3. In order to inject some levity: I'm personally a fan of handling anonymous commenters the way Kevin does in this video* (http://www.youtube.com/watch?v=MjWFZPJZTxU).

    *Adult Language Warning

    gainesvillepr May 13, 2011 at 12:29 pm #
  4. Pete, I generally counsel clients to not respond to postings that are violent or vulgar. What those people want is confrontation and to look important to their followers. You don't need to give him that. You are also perfectly justified in removing vulgar or inappropriate comments from your sites. To say your video sucks is one thing. To say you suck and I'm going to hurt you is completely different. There is no accounting for taste and some people just don't have any.

    Jon Pushkin May 12, 2011 at 12:33 pm #
    • Update: I heard back from the commenter who emailed me. His follow-up remarks are now included at the bottom of my original post.

      petecodella May 13, 2011 at 10:15 am #
  5. Pete,

    I am shocked and saddened by this. The unbridled cruelty of the web is something I will never get used to.

    I love your video; you know that. And so have the audiences at our conferences.

    I just wanted you to know.

    Mark Ragan May 11, 2011 at 9:52 pm #
  6. I think all who posted negative comments who found the video through @derrenbrown were negatively biased and not thinking on their own.

    Preston Parker May 11, 2011 at 5:10 pm #
  7. Plenty of good advice here, Pete. I agree with Sharia's comment policy — be transparent and you'll have nothing to apologize for later. And I'm with Tanner — this kind of thing goes with the territory and it's best not to let it get under your skin. If you read the comments in the Tribune or Des News it's pretty apparent that there's no dearth of idiots online, most of whom with way too much time on their hands. The best retribution is to keep creating — openly, authentically and humbly.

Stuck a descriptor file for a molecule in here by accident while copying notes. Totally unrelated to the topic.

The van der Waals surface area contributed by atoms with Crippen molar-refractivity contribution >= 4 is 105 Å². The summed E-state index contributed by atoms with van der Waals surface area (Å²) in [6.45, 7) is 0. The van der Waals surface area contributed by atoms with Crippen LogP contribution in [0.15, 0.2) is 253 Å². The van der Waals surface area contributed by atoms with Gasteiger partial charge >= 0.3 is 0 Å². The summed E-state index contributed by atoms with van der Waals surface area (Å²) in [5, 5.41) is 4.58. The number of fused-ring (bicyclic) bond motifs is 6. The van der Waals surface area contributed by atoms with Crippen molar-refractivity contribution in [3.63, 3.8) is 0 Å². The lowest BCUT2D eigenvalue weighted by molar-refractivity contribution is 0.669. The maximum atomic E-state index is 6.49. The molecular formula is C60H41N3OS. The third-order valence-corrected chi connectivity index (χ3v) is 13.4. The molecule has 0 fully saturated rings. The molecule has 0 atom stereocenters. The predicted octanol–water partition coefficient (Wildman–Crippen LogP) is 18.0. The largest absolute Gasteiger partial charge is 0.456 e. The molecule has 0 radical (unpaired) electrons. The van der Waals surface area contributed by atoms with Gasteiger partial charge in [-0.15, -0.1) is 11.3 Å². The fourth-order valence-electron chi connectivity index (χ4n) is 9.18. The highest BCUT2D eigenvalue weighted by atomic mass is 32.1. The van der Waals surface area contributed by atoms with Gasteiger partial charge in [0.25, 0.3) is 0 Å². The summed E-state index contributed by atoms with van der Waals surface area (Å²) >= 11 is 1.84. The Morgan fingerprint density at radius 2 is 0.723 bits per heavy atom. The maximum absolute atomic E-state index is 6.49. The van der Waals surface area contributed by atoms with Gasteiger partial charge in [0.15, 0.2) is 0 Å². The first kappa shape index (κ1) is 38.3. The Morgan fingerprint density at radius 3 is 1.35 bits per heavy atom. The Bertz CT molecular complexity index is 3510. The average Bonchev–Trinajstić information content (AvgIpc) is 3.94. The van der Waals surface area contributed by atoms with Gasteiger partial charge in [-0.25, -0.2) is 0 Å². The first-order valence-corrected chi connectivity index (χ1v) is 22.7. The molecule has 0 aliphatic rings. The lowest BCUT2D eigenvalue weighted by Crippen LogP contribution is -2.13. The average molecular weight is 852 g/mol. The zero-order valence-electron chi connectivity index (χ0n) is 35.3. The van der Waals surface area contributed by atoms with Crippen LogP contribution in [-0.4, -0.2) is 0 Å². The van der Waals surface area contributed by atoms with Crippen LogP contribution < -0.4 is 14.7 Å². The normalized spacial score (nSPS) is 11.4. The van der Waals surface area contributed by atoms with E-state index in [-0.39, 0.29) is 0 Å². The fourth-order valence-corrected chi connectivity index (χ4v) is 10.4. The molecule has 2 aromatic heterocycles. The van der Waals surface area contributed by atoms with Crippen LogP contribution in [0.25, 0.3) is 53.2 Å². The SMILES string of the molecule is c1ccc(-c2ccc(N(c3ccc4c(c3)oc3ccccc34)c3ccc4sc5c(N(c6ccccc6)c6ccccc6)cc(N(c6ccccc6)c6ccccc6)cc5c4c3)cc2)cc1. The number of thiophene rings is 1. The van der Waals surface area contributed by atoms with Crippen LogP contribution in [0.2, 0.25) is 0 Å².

David Goldsmith May 11, 2011 at 3:29 pm #
  8. It looks like all the comments happened in the last 7 hours. And they are all the same. I think someone is out to get you. You hadn't had a comment for a few months and then bombarded by negative ones. Someone got a group of people to come hate your site. I wouldn't pay any attention to them.

    Melissa May 11, 2011 at 1:57 pm #
  9. Pete: It's ridiculous that people of such a sort would waste their time with this degree of unwarranted negativity. As a crisis management counselor myself, when one is confronted with such a barrage of vitriol, I advise clients to shut down the forum. While it is always more credible to be transparent, accountable, and responsible, when critics become overtly irresponsible, or abusive, then continuing to provide them with an outlet for their inappropriate dumping is not warranted. Sometimes, the tough decisions have to be made along with taking the heat. These people have no humor. They need to get a life!

    Art Stewart May 11, 2011 at 11:46 am #
  10. I allow comments on my blog, Pete, but I do screen them first, as there are a lot of jerks, like the guy above, who seemed to find it their mission to go around and leave nasty comments on people's blogs. They usually do it to get links.

    If you don't want to screen your comments, then feel free to delete those that attack you personally. Or at least filter them so those containing bad words don't show up in your comment stream.

    Your video rocks, Pete, because it's fun. And authentic. 😉

    SheriaBell May 11, 2011 at 11:36 am #
  11. My approach is to be open and allow others to post comments. Critique and discussion are good, and the negative repercussion of removing all comments are typically not worth it. I also believe in having a comment policy which is adhere to and accessible to anyone to read. You can simply put "Any comments which include vulgar language will be deleted", for example.

    Preston Parker May 11, 2011 at 10:56 am #
  12. While unfortunate, I suggest you simply laugh it off and move on.

    We create things for those who want to enjoy them, not for anyone else. It can sting to get such negative feedback, but what great artist never was told to give up, or that they had no talent, or that their ideas were downright stupid? As creators we have to pick and choose our battles, and battles like this aren't worth fighting over. Keep creating, keep the video live, keep the comments open even, and let people think what they will. You didn't create the video for everyone, by posting such asinine comments the only person these individuals are hurting is themselves.

    As they say: "Haters gonna hate."

    tannerchristensen May 11, 2011 at 10:49 am #